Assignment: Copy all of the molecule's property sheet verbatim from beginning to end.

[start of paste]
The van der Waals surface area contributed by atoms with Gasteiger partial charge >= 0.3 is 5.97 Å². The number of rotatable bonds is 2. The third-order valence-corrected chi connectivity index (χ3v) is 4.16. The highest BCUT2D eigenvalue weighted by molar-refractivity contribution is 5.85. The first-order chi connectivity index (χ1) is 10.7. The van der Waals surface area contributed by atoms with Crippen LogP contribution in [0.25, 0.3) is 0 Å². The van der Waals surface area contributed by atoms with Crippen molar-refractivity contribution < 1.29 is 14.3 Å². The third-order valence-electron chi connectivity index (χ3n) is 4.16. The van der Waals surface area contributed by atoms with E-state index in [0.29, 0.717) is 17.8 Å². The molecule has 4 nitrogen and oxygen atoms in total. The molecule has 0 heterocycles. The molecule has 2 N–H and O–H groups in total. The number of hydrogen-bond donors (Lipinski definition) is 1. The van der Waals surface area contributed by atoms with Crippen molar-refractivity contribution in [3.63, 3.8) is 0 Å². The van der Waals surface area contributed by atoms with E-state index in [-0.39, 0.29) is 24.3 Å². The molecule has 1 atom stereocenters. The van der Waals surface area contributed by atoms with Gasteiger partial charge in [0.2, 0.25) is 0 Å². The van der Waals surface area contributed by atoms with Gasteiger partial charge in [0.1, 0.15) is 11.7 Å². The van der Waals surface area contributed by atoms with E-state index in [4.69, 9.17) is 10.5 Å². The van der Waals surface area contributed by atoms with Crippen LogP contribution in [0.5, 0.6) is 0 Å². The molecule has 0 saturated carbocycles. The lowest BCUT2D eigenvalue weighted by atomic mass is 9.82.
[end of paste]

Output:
The van der Waals surface area contributed by atoms with Gasteiger partial charge >= 0.3 is 5.97 Å². The number of rotatable bonds is 2. The third-order valence-corrected chi connectivity index (χ3v) is 4.16. The highest BCUT2D eigenvalue weighted by molar-refractivity contribution is 5.85. The first-order chi connectivity index (χ1) is 10.7. The van der Waals surface area contributed by atoms with Crippen LogP contribution in [0.25, 0.3) is 0 Å². The van der Waals surface area contributed by atoms with Crippen molar-refractivity contribution < 1.29 is 14.3 Å². The third-order valence-electron chi connectivity index (χ3n) is 4.16. The van der Waals surface area contributed by atoms with E-state index in [0.29, 0.717) is 17.8 Å². The molecule has 4 nitrogen and oxygen atoms in total. The molecule has 0 heterocycles. The molecule has 2 N–H and O–H groups in total. The number of hydrogen-bond donors (Lipinski definition) is 1. The van der Waals surface area contributed by atoms with Crippen molar-refractivity contribution in [3.63, 3.8) is 0 Å². The van der Waals surface area contributed by atoms with E-state index in [-0.39, 0.29) is 24.3 Å². The molecule has 1 atom stereocenters. The van der Waals surface area contributed by atoms with Gasteiger partial charge in [0.2, 0.25) is 0 Å². The van der Waals surface area contributed by atoms with Gasteiger partial charge in [0.1, 0.15) is 11.7 Å². The van der Waals surface area contributed by atoms with E-state index in [4.69, 9.17) is 10.5 Å². The van der Waals surface area contributed by atoms with Crippen LogP contribution in [0.5, 0.6) is 0 Å². The molecule has 0 saturated carbocycles. The lowest BCUT2D eigenvalue weighted by atomic mass is 9.82.